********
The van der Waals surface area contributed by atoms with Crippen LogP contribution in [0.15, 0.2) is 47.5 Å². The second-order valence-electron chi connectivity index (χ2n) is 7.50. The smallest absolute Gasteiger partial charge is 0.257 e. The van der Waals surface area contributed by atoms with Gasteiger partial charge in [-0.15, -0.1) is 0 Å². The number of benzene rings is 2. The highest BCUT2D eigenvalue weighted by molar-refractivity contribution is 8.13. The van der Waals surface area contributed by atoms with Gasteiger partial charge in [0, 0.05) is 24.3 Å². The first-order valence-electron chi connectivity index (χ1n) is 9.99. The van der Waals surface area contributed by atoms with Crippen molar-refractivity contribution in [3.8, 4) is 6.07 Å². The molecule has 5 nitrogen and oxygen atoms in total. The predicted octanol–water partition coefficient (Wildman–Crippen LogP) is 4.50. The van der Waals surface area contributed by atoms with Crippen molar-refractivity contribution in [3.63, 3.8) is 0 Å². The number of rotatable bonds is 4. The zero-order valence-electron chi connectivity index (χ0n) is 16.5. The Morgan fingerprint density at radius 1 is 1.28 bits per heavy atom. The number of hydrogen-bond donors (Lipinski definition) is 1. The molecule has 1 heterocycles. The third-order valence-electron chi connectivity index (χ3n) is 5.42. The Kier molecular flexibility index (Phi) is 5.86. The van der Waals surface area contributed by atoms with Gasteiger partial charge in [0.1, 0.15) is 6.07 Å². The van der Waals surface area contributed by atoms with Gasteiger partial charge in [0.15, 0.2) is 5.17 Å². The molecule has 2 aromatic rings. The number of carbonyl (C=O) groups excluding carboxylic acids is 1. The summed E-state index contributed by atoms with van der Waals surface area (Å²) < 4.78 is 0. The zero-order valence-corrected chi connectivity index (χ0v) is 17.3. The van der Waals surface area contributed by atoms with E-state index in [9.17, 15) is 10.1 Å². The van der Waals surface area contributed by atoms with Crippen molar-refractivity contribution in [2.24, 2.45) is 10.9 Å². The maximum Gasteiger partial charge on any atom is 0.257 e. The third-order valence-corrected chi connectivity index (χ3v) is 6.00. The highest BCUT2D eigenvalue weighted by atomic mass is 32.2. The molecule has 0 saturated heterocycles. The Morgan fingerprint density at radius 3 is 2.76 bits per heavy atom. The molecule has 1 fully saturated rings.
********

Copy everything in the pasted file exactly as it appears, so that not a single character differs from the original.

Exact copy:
The van der Waals surface area contributed by atoms with Crippen LogP contribution in [0.15, 0.2) is 47.5 Å². The second-order valence-electron chi connectivity index (χ2n) is 7.50. The smallest absolute Gasteiger partial charge is 0.257 e. The van der Waals surface area contributed by atoms with Gasteiger partial charge in [-0.15, -0.1) is 0 Å². The number of benzene rings is 2. The highest BCUT2D eigenvalue weighted by molar-refractivity contribution is 8.13. The van der Waals surface area contributed by atoms with Gasteiger partial charge in [0, 0.05) is 24.3 Å². The first-order valence-electron chi connectivity index (χ1n) is 9.99. The van der Waals surface area contributed by atoms with Crippen molar-refractivity contribution in [3.8, 4) is 6.07 Å². The molecule has 5 nitrogen and oxygen atoms in total. The predicted octanol–water partition coefficient (Wildman–Crippen LogP) is 4.50. The van der Waals surface area contributed by atoms with Crippen molar-refractivity contribution in [3.63, 3.8) is 0 Å². The number of rotatable bonds is 4. The zero-order valence-electron chi connectivity index (χ0n) is 16.5. The Morgan fingerprint density at radius 1 is 1.28 bits per heavy atom. The number of hydrogen-bond donors (Lipinski definition) is 1. The molecule has 1 heterocycles. The third-order valence-electron chi connectivity index (χ3n) is 5.42. The Kier molecular flexibility index (Phi) is 5.86. The van der Waals surface area contributed by atoms with Gasteiger partial charge in [0.1, 0.15) is 6.07 Å². The van der Waals surface area contributed by atoms with Gasteiger partial charge in [0.15, 0.2) is 5.17 Å². The molecule has 2 aromatic rings. The number of carbonyl (C=O) groups excluding carboxylic acids is 1. The summed E-state index contributed by atoms with van der Waals surface area (Å²) < 4.78 is 0. The zero-order valence-corrected chi connectivity index (χ0v) is 17.3. The van der Waals surface area contributed by atoms with E-state index in [9.17, 15) is 10.1 Å². The van der Waals surface area contributed by atoms with Crippen molar-refractivity contribution in [2.24, 2.45) is 10.9 Å². The maximum Gasteiger partial charge on any atom is 0.257 e. The third-order valence-corrected chi connectivity index (χ3v) is 6.00. The highest BCUT2D eigenvalue weighted by atomic mass is 32.2. The molecule has 0 saturated heterocycles. The Morgan fingerprint density at radius 3 is 2.76 bits per heavy atom. The molecule has 1 fully saturated rings.